Chris Garneau

    Music for Tourists


    It’s not hard to hear why Jamie Stewart (a.k.a. Xiu Xiu) would have turned Absolutely Kosher honcho Cory Brown on to the delicate piano ballads of Brooklynite Chris Garneau. Garneau’s debut, Music for Tourists, shares a certain sensibility with the mellower side of Stewart’s songwriting: It’s painfully heartfelt, hauntingly stark and miked so close you can hear his lips part as he sings.



    But that’s really where the comparisons end. Garneau’s music is too full of light and playfulness to be much of a bedfellow with the brutality and abjection of Xiu Xiu. Instead, Garneau’s attention is equally divided between quotidian heartaches — a friend’s binge drinking in “Not Nice,” being broke in “So Far” — and escapist fantasies. On “Black & Blue,” for example, Garneau wishes he were “a little smaller” like “a little creepy crawler.” It’s an insistently cheerful way to navigate the palpable sorrow that lurks beneath even his sweetest melodies. But when the restraint of his whisper opens up into explosive projection and his lyrics become unavoidably direct, the cracks begin to show. So when a line like, “I want to catch my death of cold/ because I’m scared of growing old,” erupts after a wistful admission that he’d like to be a “creepy crawler,” it hits all the harder.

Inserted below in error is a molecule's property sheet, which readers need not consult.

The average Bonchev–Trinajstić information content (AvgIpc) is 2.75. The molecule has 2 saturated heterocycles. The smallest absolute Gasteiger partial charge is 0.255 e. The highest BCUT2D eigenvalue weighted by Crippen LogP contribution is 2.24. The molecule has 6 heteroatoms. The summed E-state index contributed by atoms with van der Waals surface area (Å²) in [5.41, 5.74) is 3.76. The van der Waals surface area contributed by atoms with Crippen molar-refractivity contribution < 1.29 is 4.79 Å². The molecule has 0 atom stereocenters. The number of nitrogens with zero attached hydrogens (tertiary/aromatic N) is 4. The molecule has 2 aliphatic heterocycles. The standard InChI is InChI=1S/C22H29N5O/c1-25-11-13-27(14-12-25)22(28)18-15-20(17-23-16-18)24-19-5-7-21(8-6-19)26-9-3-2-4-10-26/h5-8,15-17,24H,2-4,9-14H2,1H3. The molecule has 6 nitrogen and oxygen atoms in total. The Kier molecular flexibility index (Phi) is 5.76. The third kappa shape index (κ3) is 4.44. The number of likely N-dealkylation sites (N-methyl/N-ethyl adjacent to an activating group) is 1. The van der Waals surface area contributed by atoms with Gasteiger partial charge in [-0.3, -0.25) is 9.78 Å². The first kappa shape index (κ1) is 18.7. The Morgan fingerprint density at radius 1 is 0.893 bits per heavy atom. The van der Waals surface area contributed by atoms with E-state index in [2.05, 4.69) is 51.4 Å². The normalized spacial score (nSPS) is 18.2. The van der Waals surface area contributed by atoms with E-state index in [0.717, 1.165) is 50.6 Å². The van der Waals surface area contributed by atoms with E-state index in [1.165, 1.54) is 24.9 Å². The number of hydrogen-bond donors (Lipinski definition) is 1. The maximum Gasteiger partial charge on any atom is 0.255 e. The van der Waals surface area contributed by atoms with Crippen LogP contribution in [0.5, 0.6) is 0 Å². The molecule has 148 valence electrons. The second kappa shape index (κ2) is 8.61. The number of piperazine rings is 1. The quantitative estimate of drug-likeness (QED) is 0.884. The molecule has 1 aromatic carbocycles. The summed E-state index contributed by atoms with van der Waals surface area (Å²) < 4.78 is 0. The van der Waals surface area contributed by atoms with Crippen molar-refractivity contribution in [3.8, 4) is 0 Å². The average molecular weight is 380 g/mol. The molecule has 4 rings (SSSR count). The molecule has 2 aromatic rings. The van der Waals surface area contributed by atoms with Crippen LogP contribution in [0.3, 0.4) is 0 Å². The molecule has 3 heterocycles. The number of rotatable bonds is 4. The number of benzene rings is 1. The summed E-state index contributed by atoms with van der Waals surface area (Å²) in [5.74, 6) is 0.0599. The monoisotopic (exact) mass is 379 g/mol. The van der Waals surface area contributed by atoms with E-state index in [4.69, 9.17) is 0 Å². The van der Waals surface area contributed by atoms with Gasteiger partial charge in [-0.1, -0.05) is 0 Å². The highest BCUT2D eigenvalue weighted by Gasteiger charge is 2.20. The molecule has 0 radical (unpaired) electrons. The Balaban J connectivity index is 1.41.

To match Garneau’s candidly pained preoccupations, Music for Tourists is dominated by equally naked arrangements. He seldom strays from his plodding piano chords. And his band — Saul Simon-MacWilliams on bass and harmonium, Ben Kalb on cello — never distract the attention from the songs themselves. Instead, their understated accompaniment adds much-needed depth to such sparse compositions. When one of Kalb’s moody cello lines stretches across echoing piano chords, it creates a sweeping sense of catharsis that picks up where Garneau’s broken musings leave off.


    The album closes with a haunting version of Elliott Smith’s “Between the Bars,” rendered feverishly desperate by Garneau’s hushed falsetto. It’s a fitting conclusion for an album that claims to be “music for tourists”: Here, the songwriter slips out of his persona and uses someone else’s words and music to re-articulate his own experience. It might serve as a figurative vacation, but Garneau’s choice of material leaves him covering territory that feels like home: heartbreak and unadorned, plaintive melody.



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